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Table Of Contents  How to Build Your Own PC - Save A Buck And Learn A Lot
 9  Chapter 1: Purchasing Components

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Mail-In Rebates: Good Deal or Rip-Off?

Many reliable companies, such as BestBuy.com, offer mail-in rebates for products. I’ve purchased many products with mail-in rebates and have usually received the rebate. However, I feel that you should effectively discount the value of a mail-in rebate by about half.

In other words, if a product is offered for $100 with a $60 mail-in rebate, don’t assume the final cost to you is $40. If you get your rebate, that’s true. But, if they won’t honor your rebate, your real cost is the full $100. For deciding if you should purchase the item, give the rebate about half its value—$30 here. If you’re willing to pay $70 for the item, go ahead and make the purchase. But, don’t weigh the rebate as if it’s as good as money in the bank!

For the PC built in this book, one rebate (ViewSonic monitor $40 rebate) was sent in and not received. Even though the paperwork was carefully prepared, the rebate fulfillment company claimed no receipt was included. A follow-up letter was sent with a copy of the receipt included and the rebate was then received.

The company retailing the product, Best Buy, is reliable, and I’ve received many rebates for products purchased through them. (BestBuy.com is one of my favorite places to purchase hard drives, RAM, DVD drives, and other components.) The retailer benefits if the rebate encourages the customer to purchase a product he or she otherwise wouldn’t have.

However, the rebate processing is sometimes done by a third party, and the actual refund is issued by the product’s manufacturer. This can lead to nastiness in getting your rebate.

For example, wouldn’t it be desirable for a manufacturer not to have to pay a rebate? That puts more money in their pocket! So, a less-than-ethical third party rebate fulfillment company might have a motivation to deny as many rebates as possible. For example, they could claim that you didn’t include a copy of your receipt, even if you did. This makes it look like they’re saving the manufacturer money. Most consumers don’t aggressively follow up to protect their rights and some rebate companies prey on this.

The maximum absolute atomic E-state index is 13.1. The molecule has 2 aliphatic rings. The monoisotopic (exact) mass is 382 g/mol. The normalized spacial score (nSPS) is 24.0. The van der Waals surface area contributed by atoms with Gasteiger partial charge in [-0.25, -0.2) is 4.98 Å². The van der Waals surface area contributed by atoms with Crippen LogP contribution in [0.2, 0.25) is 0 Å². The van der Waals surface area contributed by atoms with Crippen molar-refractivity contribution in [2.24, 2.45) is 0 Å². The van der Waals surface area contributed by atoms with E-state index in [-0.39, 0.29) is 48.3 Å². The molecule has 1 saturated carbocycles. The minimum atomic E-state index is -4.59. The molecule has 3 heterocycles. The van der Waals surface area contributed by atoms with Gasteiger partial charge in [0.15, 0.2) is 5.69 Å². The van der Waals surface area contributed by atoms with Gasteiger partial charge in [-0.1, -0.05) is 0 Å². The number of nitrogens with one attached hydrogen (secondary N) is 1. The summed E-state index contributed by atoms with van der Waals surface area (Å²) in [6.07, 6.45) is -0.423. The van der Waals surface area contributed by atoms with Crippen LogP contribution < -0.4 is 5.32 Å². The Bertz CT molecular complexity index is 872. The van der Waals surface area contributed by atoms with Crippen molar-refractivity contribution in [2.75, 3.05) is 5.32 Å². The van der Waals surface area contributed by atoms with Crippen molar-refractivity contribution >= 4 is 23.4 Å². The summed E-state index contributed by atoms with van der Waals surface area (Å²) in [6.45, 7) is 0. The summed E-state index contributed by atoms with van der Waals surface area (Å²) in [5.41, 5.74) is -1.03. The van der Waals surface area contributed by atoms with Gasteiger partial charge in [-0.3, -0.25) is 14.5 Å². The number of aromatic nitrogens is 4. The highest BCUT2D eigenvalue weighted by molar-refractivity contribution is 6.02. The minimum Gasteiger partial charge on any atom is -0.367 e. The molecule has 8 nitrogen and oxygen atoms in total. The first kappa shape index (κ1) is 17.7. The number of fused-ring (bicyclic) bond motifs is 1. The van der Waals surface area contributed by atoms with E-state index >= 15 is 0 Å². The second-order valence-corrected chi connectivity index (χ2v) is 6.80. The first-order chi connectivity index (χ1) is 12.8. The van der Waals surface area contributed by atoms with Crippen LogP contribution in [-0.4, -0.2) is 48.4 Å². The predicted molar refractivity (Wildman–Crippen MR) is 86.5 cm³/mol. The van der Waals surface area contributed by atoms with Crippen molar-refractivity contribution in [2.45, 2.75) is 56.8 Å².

Because of negative possibilities like this, I only give mail-in rebates half their value when deciding to make a purchase.

Another point to keep in mind is that some of the rebate fulfillment companies are diversified telemarketing companies. Unless mandatory, don’t enter your e-mail address or you might wind up getting spam. Because of this, I’m tending to avoid smaller mail-in rebates. Or create a yahoo.com e-mail account and use that for rebate purposes, so you don’t get your primary e-mail account spammed.

Fill in your rebate form carefully and include all requested documentation of your purchase. If you don’t, your rebate will certainly be rejected. It’s also important to keep copies of your rebate form and your receipt. If a rebate isn’t received within the time period expected, you should contact the retailer or the rebate center and ask what the problem is. If worst comes to worst, threaten to contact the Federal Trade Commission. Remember, it’s your money they’re trying to keep!

I hope this chapter hasn’t scared you about buying computer parts. Most of the time, everything will go smoothly. Your parts will be great and will work fine. And, if they don’t, the seller will gladly accept the return and get you a working part.


Previous Topic/Section
Detecting and Returning Faulty Parts
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Will I Save Money by Building My Own System?
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How to Build Your Own PC (http://www.PCGuide.com/byop/) on PCGuide.com
Version 1.0 - Version Date: May 4, 2005

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